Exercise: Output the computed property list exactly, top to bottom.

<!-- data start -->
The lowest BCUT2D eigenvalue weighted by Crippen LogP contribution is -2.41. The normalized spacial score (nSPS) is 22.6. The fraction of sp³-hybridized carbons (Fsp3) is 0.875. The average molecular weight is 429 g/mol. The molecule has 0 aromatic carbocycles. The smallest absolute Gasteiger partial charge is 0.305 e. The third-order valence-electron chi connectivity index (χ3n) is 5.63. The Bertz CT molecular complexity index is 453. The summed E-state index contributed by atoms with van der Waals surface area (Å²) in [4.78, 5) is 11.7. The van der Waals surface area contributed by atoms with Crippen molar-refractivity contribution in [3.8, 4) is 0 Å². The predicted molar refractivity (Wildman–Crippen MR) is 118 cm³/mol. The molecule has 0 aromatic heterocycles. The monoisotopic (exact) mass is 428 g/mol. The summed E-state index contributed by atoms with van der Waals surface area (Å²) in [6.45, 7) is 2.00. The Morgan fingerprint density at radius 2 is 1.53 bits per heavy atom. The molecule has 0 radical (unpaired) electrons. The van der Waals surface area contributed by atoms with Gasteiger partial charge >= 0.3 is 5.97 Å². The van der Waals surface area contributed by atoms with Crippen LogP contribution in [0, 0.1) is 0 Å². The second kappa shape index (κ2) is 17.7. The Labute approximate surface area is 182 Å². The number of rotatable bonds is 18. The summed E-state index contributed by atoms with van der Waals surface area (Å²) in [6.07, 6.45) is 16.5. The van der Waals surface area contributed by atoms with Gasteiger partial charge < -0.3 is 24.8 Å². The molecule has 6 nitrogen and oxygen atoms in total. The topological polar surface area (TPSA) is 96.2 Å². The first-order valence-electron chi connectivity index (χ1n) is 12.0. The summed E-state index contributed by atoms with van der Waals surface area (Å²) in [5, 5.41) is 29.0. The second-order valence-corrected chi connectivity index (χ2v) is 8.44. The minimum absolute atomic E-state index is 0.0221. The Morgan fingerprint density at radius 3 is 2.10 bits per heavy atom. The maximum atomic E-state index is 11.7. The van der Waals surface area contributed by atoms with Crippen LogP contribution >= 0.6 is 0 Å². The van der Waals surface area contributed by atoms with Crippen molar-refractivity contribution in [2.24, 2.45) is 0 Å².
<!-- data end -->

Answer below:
The lowest BCUT2D eigenvalue weighted by Crippen LogP contribution is -2.41. The normalized spacial score (nSPS) is 22.6. The fraction of sp³-hybridized carbons (Fsp3) is 0.875. The average molecular weight is 429 g/mol. The molecule has 0 aromatic carbocycles. The smallest absolute Gasteiger partial charge is 0.305 e. The third-order valence-electron chi connectivity index (χ3n) is 5.63. The Bertz CT molecular complexity index is 453. The summed E-state index contributed by atoms with van der Waals surface area (Å²) in [4.78, 5) is 11.7. The van der Waals surface area contributed by atoms with Crippen molar-refractivity contribution in [3.8, 4) is 0 Å². The predicted molar refractivity (Wildman–Crippen MR) is 118 cm³/mol. The molecule has 0 aromatic heterocycles. The monoisotopic (exact) mass is 428 g/mol. The summed E-state index contributed by atoms with van der Waals surface area (Å²) in [6.45, 7) is 2.00. The Morgan fingerprint density at radius 2 is 1.53 bits per heavy atom. The molecule has 0 radical (unpaired) electrons. The van der Waals surface area contributed by atoms with Gasteiger partial charge >= 0.3 is 5.97 Å². The van der Waals surface area contributed by atoms with Crippen LogP contribution in [0, 0.1) is 0 Å². The second kappa shape index (κ2) is 17.7. The Labute approximate surface area is 182 Å². The number of rotatable bonds is 18. The summed E-state index contributed by atoms with van der Waals surface area (Å²) in [6.07, 6.45) is 16.5. The van der Waals surface area contributed by atoms with Gasteiger partial charge < -0.3 is 24.8 Å². The molecule has 6 nitrogen and oxygen atoms in total. The topological polar surface area (TPSA) is 96.2 Å². The first-order valence-electron chi connectivity index (χ1n) is 12.0. The summed E-state index contributed by atoms with van der Waals surface area (Å²) in [5, 5.41) is 29.0. The second-order valence-corrected chi connectivity index (χ2v) is 8.44. The minimum absolute atomic E-state index is 0.0221. The Morgan fingerprint density at radius 3 is 2.10 bits per heavy atom. The maximum atomic E-state index is 11.7. The van der Waals surface area contributed by atoms with Crippen LogP contribution >= 0.6 is 0 Å². The van der Waals surface area contributed by atoms with Crippen molar-refractivity contribution in [2.24, 2.45) is 0 Å².